Ovid and his influence are studied in classrooms as various as his poetry, and this Approaches volume aims to help instructors in those diverse teaching environments. Part 1, "Materials," is fittingly collaborative and features brief overviews designed to give nonspecialists background on the more challenging aspects of teaching Ovid. Contributors examine his life and legacy, religion, and relation to the visual arts as well as his afterlife in the Latin classroom, in various translations, and in the Ovide moralise. The editors detail the contexts in which Ovid is taught, identify trends in teaching his work and the Ovidian tradition, and recommend editions and resources for classroom use.The introduction to part 2, "Approaches," considers Ovid's relation to Vergil and the development of Ovid's influence and reception, from the medieval and early modern period to the reinvigoration of Ovid studies in the twentieth century. In the four sections that follow, contributors provide practical ideas for classroom instruction, examine the political and moral discourses shaping Ovid and his legacy, explore how gender and the body are represented in Ovid and the Ovidian tradition, and look at various ways Ovid's works have been used and transformed by writers as diverse as Dante, Cervantes, and Ransmayr.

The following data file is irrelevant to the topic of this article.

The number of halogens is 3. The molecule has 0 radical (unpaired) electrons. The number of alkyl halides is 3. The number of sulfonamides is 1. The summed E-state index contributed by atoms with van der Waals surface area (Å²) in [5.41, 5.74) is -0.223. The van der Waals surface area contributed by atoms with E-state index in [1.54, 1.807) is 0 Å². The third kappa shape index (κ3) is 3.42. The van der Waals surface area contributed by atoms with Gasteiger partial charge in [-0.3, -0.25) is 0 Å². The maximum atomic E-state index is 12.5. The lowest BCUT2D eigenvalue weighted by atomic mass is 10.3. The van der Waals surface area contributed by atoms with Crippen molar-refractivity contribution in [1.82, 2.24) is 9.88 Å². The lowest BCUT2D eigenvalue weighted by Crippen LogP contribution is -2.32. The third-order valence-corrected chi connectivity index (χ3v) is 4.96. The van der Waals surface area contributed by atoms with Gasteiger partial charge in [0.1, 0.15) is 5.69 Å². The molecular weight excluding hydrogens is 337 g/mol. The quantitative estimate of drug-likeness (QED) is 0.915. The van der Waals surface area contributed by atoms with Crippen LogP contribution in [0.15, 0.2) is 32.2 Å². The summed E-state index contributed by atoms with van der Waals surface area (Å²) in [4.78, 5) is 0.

Barbara Weiden Boyd is Henry Winkley Professor of Latin and Greek at Bowdoin College. She specializes in the literature of the late Roman Republic and early principate, especially the poetry of Vergil and Ovid. Her publications include a monograph on Ovid's Amores and Brill's Companion to Ovid as well as a textbook on selections from Vergil's Aeneid for use in high schools and colleges. Her projects include a commentary on Ovid's Remedia amoris. Cora Fox is assistant professor of English at Arizona State University. She is the author of Ovid and the Politics of Emotion in Elizabethan England (2009) and has published on how Ovidianism shapes late Elizabethan English literature and culture. Her current projects include a study of how classicism accomplishes cultural work in Renaissance popular culture.